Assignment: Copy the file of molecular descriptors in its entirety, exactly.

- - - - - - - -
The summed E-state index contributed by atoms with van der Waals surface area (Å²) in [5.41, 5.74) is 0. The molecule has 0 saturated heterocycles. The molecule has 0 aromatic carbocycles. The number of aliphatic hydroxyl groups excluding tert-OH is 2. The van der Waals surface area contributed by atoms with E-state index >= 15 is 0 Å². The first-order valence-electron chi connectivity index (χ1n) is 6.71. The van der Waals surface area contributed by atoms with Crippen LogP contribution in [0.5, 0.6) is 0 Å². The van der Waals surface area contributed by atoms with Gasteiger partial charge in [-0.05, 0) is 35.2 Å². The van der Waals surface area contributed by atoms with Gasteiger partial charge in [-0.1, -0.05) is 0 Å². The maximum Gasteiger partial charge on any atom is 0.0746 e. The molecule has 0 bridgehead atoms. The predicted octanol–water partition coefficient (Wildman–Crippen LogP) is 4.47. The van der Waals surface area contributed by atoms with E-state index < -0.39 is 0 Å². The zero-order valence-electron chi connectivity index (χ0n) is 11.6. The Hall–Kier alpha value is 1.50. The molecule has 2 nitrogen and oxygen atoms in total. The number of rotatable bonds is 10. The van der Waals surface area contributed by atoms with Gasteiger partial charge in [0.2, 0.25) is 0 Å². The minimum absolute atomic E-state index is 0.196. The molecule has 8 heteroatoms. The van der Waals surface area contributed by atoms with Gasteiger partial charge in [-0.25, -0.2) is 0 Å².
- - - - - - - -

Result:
The summed E-state index contributed by atoms with van der Waals surface area (Å²) in [5.41, 5.74) is 0. The molecule has 0 saturated heterocycles. The molecule has 0 aromatic carbocycles. The number of aliphatic hydroxyl groups excluding tert-OH is 2. The van der Waals surface area contributed by atoms with E-state index >= 15 is 0 Å². The first-order valence-electron chi connectivity index (χ1n) is 6.71. The van der Waals surface area contributed by atoms with Crippen LogP contribution in [0.5, 0.6) is 0 Å². The van der Waals surface area contributed by atoms with Gasteiger partial charge in [-0.05, 0) is 35.2 Å². The van der Waals surface area contributed by atoms with Gasteiger partial charge in [-0.1, -0.05) is 0 Å². The maximum Gasteiger partial charge on any atom is 0.0746 e. The molecule has 0 bridgehead atoms. The predicted octanol–water partition coefficient (Wildman–Crippen LogP) is 4.47. The van der Waals surface area contributed by atoms with E-state index < -0.39 is 0 Å². The zero-order valence-electron chi connectivity index (χ0n) is 11.6. The Hall–Kier alpha value is 1.50. The molecule has 2 nitrogen and oxygen atoms in total. The number of rotatable bonds is 10. The van der Waals surface area contributed by atoms with Gasteiger partial charge in [0.2, 0.25) is 0 Å². The minimum absolute atomic E-state index is 0.196. The molecule has 8 heteroatoms. The van der Waals surface area contributed by atoms with Gasteiger partial charge in [-0.25, -0.2) is 0 Å².